Reaching your audience is crucial to keeping your audience. This applies even more to the internet, where our attentions are pulled in so many directions. The second of the three A’s (Audience, Application and Accessibility) shows how a few design and content elements make a huge difference in reaching your audience. While specific audiences require specific applications, there are some commonalities that work for all. Let’s look at those today.
Show, don’t tell
Yes, we’re reading more and more words online these days—on Facebook, blogs and Twitter, that is. When it comes to websites, however, a picture still says more than a thousand words. Don’t tell viewers your church focuses on youth. Instead, show it focuses on youth. Show images of young people on your home page. Use images liberally. Edit your text liberally.
The same two rules apply today as in the past: Keep navigation simple and use the 3-click rule. Users should be able to go anywhere on your site within three clicks.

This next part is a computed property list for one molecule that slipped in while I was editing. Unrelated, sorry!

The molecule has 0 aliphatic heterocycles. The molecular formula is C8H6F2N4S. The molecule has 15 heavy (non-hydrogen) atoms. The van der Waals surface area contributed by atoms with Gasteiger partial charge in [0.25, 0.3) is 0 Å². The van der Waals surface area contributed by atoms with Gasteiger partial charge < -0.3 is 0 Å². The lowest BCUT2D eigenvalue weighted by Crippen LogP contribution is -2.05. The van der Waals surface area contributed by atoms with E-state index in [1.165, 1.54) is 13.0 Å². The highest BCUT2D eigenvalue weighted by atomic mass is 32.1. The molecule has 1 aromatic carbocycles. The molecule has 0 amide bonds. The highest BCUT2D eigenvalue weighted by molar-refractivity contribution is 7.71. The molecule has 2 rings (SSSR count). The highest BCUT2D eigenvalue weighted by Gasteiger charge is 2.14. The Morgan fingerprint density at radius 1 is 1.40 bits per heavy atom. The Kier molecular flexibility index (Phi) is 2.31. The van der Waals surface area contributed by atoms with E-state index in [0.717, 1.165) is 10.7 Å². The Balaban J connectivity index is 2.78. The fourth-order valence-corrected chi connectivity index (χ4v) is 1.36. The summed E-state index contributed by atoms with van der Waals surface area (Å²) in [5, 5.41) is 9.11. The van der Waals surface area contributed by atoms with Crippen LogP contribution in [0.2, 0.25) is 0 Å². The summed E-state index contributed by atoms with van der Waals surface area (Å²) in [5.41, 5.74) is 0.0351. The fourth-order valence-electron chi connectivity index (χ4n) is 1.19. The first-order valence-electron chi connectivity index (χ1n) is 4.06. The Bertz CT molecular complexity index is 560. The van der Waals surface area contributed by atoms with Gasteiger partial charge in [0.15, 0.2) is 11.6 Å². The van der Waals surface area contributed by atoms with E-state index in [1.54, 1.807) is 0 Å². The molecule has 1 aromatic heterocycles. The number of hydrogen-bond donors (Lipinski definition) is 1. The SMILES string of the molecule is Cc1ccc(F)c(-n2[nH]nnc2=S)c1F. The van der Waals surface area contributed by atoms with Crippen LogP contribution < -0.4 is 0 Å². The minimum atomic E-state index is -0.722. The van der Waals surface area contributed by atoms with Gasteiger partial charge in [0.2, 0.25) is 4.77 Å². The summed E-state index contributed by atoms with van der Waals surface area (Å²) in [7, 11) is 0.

Use the right font
San serif fonts, namely Arial and Verdana, have long been the preferred choice for online reading. Without tails at the end of each letter, they present the easiest reading from a computer screen (as opposed to serif fonts which are the easiest to read on a printed page).
But times are-a-changing! We now have Georgia, a serif font developed specifically for the web. This is an easy-to-read screen font and has become very popular in today’s websites, including this blog.
Frequent content updates
The days of putting a website online and never touching it again are over. Viewers now want updates and they want them often. An outdated, old-news website is an absolute no-no. Many designers now create sites with owner content management systems (CMS), thus enabling church personnel to easily update their own information.
So, now you’ve applied design and content elements that reach your audience. Next, we’ll make sure your site is accessible to your audience.